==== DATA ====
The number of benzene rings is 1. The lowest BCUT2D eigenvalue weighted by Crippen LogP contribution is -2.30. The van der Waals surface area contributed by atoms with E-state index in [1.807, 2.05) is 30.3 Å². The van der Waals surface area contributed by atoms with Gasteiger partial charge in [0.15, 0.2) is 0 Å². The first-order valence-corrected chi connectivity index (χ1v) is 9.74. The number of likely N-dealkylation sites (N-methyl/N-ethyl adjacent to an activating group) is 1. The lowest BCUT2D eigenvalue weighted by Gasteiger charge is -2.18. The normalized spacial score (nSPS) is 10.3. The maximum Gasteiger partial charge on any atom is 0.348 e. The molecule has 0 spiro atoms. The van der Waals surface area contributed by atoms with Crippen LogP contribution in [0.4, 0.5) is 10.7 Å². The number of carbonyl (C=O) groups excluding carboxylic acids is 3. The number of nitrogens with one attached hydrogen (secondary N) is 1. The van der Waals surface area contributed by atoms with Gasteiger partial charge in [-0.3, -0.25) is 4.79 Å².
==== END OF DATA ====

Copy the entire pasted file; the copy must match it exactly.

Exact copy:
The number of benzene rings is 1. The lowest BCUT2D eigenvalue weighted by Crippen LogP contribution is -2.30. The van der Waals surface area contributed by atoms with E-state index in [1.807, 2.05) is 30.3 Å². The van der Waals surface area contributed by atoms with Gasteiger partial charge in [0.15, 0.2) is 0 Å². The first-order valence-corrected chi connectivity index (χ1v) is 9.74. The number of likely N-dealkylation sites (N-methyl/N-ethyl adjacent to an activating group) is 1. The lowest BCUT2D eigenvalue weighted by Gasteiger charge is -2.18. The normalized spacial score (nSPS) is 10.3. The maximum Gasteiger partial charge on any atom is 0.348 e. The molecule has 0 spiro atoms. The van der Waals surface area contributed by atoms with Crippen LogP contribution in [0.4, 0.5) is 10.7 Å². The number of carbonyl (C=O) groups excluding carboxylic acids is 3. The number of nitrogens with one attached hydrogen (secondary N) is 1. The van der Waals surface area contributed by atoms with Gasteiger partial charge in [-0.3, -0.25) is 4.79 Å².